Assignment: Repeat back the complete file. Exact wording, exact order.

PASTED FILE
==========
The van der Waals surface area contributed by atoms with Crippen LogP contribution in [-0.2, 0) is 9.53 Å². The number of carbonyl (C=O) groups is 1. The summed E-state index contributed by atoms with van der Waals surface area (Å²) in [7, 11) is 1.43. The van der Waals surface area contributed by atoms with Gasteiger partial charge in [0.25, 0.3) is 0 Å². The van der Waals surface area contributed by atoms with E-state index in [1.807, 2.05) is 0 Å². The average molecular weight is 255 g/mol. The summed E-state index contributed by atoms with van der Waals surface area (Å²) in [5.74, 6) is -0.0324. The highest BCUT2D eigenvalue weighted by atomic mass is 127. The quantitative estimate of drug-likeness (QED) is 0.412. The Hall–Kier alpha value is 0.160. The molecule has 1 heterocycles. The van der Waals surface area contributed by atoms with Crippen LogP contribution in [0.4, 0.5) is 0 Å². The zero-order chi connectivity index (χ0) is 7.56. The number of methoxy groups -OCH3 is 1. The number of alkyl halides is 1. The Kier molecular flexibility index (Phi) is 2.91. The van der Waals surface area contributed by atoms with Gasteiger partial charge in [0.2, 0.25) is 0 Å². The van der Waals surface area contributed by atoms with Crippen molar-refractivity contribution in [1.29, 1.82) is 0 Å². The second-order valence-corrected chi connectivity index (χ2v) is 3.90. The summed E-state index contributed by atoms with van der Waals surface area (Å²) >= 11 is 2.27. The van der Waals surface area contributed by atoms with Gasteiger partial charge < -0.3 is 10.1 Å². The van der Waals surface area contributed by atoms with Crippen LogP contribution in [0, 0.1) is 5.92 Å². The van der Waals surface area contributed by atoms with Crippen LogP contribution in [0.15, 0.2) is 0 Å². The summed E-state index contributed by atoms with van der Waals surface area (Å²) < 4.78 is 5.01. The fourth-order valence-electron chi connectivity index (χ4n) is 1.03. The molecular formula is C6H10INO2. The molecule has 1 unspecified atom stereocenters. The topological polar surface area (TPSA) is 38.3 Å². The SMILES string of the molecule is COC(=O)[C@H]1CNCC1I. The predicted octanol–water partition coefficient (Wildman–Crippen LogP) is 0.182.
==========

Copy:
The van der Waals surface area contributed by atoms with Crippen LogP contribution in [-0.2, 0) is 9.53 Å². The number of carbonyl (C=O) groups is 1. The summed E-state index contributed by atoms with van der Waals surface area (Å²) in [7, 11) is 1.43. The van der Waals surface area contributed by atoms with Gasteiger partial charge in [0.25, 0.3) is 0 Å². The van der Waals surface area contributed by atoms with E-state index in [1.807, 2.05) is 0 Å². The average molecular weight is 255 g/mol. The summed E-state index contributed by atoms with van der Waals surface area (Å²) in [5.74, 6) is -0.0324. The highest BCUT2D eigenvalue weighted by atomic mass is 127. The quantitative estimate of drug-likeness (QED) is 0.412. The Hall–Kier alpha value is 0.160. The molecule has 1 heterocycles. The van der Waals surface area contributed by atoms with Crippen LogP contribution in [0.4, 0.5) is 0 Å². The zero-order chi connectivity index (χ0) is 7.56. The number of methoxy groups -OCH3 is 1. The number of alkyl halides is 1. The Kier molecular flexibility index (Phi) is 2.91. The van der Waals surface area contributed by atoms with Gasteiger partial charge in [0.2, 0.25) is 0 Å². The van der Waals surface area contributed by atoms with Crippen molar-refractivity contribution in [1.29, 1.82) is 0 Å². The second-order valence-corrected chi connectivity index (χ2v) is 3.90. The summed E-state index contributed by atoms with van der Waals surface area (Å²) >= 11 is 2.27. The van der Waals surface area contributed by atoms with Gasteiger partial charge < -0.3 is 10.1 Å². The van der Waals surface area contributed by atoms with Crippen LogP contribution in [0, 0.1) is 5.92 Å². The van der Waals surface area contributed by atoms with Crippen LogP contribution in [0.15, 0.2) is 0 Å². The summed E-state index contributed by atoms with van der Waals surface area (Å²) < 4.78 is 5.01. The fourth-order valence-electron chi connectivity index (χ4n) is 1.03. The molecular formula is C6H10INO2. The molecule has 1 unspecified atom stereocenters. The topological polar surface area (TPSA) is 38.3 Å². The SMILES string of the molecule is COC(=O)[C@H]1CNCC1I. The predicted octanol–water partition coefficient (Wildman–Crippen LogP) is 0.182.